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Assessing pollen mediated gene flow at the landscape level


Matt Larcombe searches for hybrids among his seedlings. [Image: Matt Larcombe]




A blue gum plantation in Victoria Valley (Victoria) represents a potentially strong pollen source that may impact on the remnant native gene pool. [Image: Matt Larcombe]


­Subproject 4.2.6 has a new PhD student at the University of Tasmania.  Matt Larcombe will be investigating the management of gene flow from plantation to native eucalypts. Matt was awarded a competitive Forest and Wood Products Australia (FWPA) PhD scholarship to carry on and extend the research program developed by Dr Robert Barbour (formerly of UTAS).

Eucalypts are well known for having weak reproductive barriers between closely related species, resulting in interspecific hybridisation or, put another way, gene flow between species. Robert Barbour (formally of UTAS) identified that gene flow from locally exotic shining gum (Eucalyptus nitens) plantations was occurring in Tasmania (read more), and that a similar risk existed in other states where Tasmanian blue gum (Eucalyptus globulus) plantations exist outside the natural range of the species (read more). Matt’s project is focused on identifying barriers to gene flow between plantation and native eucalypts to determine when, where and how gene flow from plantations should be managed.

One aspect of this study is to assess how far pollen moves from plantations. This can be done by collecting open pollinated seed from cross compatible species (i.e. those known to hybridise with E. globulus) along landscape scale transects away from mature (flowering) plantations. This seed is then grown on and the seedlings screened for the presence of hybrids with E. globulus (hybrids display morphology intermediate between the two parent species). The degree of hybridisation along the transect then indicates the distance of effective pollen flow.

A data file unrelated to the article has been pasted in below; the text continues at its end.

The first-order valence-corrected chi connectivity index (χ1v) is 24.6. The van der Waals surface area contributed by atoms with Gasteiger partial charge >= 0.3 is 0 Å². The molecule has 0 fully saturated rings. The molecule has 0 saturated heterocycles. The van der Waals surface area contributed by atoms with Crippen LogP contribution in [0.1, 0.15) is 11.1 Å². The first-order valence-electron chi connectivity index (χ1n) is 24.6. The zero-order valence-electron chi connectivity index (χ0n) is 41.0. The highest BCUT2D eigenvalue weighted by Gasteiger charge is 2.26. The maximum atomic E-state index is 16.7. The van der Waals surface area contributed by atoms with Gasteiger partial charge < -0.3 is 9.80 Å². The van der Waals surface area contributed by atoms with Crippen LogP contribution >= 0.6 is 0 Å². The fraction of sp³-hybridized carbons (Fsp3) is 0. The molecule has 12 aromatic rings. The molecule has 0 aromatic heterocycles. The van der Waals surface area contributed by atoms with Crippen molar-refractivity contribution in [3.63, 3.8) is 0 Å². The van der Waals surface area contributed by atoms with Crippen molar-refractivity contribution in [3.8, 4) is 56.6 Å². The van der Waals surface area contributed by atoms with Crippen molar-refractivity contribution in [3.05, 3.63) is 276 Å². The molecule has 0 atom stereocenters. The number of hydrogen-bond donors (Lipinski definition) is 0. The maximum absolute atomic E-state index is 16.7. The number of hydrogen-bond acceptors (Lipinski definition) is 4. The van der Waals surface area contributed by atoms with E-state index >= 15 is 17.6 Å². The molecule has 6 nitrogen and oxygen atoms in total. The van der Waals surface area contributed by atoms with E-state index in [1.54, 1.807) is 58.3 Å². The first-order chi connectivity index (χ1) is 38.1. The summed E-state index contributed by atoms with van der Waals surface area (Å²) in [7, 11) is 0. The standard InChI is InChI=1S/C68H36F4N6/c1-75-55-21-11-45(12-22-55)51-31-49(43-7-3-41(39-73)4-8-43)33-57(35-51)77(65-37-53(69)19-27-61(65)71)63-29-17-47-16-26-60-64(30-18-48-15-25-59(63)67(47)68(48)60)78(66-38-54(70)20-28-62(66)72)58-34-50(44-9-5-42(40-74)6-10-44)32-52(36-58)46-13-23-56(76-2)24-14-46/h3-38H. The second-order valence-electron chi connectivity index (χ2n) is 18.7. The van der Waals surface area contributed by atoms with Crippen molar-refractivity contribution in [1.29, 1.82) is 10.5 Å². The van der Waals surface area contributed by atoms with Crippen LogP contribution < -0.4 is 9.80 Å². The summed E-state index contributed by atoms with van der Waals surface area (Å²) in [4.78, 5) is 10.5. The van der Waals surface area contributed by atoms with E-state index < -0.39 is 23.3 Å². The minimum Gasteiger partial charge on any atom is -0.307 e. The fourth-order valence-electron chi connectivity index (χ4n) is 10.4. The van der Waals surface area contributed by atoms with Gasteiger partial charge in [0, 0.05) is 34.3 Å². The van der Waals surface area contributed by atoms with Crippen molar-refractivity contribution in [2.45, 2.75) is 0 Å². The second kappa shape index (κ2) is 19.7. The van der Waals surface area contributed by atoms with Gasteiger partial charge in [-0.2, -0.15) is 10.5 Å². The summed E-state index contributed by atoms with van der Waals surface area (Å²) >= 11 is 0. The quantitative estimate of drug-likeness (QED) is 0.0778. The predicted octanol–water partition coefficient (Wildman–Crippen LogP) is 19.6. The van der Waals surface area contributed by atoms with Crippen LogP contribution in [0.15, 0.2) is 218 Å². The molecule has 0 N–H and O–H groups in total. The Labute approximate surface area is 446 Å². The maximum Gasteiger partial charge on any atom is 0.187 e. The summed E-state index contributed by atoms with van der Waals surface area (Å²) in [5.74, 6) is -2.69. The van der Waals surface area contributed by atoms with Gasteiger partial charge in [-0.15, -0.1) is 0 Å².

Matt has recently undertaken his first field trip in search of potentially suitable landscapes for establishing such transects in South Australia and Victoria. The success of these types of studies depends on finding suitable landscapes. In particular the site needs to have one pollen source (plantation) only, the plantation must be mature, the plantation and the neighbouring native species must have flowering overlap, and hybridisation needs to be occurring. Matt identified several potential sites where transects of between 2 km and 13 km can be established. Sites of particular interest were identified in the Grampians and the Green Triangle. From each potential site open pollinated seed was collected from trees beside the plantations for a pilot study to determine whether or not hybridisation is occurring. The seeds are now germinating in the glasshouse, and hybrids should be identifiable in two to three months.
Biobuzz issue eleven, May 2010